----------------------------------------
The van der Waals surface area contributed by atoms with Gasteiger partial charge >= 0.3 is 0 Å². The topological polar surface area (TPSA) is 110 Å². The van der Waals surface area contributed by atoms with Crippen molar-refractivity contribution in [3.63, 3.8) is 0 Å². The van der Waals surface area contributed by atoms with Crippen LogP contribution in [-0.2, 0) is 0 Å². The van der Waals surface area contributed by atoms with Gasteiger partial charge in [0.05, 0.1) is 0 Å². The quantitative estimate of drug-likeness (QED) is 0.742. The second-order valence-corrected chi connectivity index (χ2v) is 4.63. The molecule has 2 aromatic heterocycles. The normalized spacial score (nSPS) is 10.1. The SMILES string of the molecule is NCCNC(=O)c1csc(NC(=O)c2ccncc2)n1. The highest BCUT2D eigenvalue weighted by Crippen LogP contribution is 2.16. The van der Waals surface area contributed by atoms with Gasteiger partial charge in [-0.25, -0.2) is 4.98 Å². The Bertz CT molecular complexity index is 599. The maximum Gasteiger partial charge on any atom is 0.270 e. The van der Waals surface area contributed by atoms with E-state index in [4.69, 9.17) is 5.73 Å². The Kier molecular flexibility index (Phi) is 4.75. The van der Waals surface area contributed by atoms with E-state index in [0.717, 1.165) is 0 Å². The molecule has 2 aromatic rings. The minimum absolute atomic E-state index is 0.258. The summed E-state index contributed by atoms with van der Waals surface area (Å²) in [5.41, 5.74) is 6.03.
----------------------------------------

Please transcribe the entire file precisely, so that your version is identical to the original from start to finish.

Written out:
The van der Waals surface area contributed by atoms with Gasteiger partial charge >= 0.3 is 0 Å². The topological polar surface area (TPSA) is 110 Å². The van der Waals surface area contributed by atoms with Crippen molar-refractivity contribution in [3.63, 3.8) is 0 Å². The van der Waals surface area contributed by atoms with Crippen LogP contribution in [-0.2, 0) is 0 Å². The van der Waals surface area contributed by atoms with Gasteiger partial charge in [0.05, 0.1) is 0 Å². The quantitative estimate of drug-likeness (QED) is 0.742. The second-order valence-corrected chi connectivity index (χ2v) is 4.63. The molecule has 2 aromatic heterocycles. The normalized spacial score (nSPS) is 10.1. The SMILES string of the molecule is NCCNC(=O)c1csc(NC(=O)c2ccncc2)n1. The highest BCUT2D eigenvalue weighted by Crippen LogP contribution is 2.16. The van der Waals surface area contributed by atoms with Gasteiger partial charge in [-0.25, -0.2) is 4.98 Å². The Bertz CT molecular complexity index is 599. The maximum Gasteiger partial charge on any atom is 0.270 e. The van der Waals surface area contributed by atoms with E-state index in [4.69, 9.17) is 5.73 Å². The Kier molecular flexibility index (Phi) is 4.75. The van der Waals surface area contributed by atoms with E-state index in [0.717, 1.165) is 0 Å². The molecule has 2 aromatic rings. The minimum absolute atomic E-state index is 0.258. The summed E-state index contributed by atoms with van der Waals surface area (Å²) in [5.41, 5.74) is 6.03.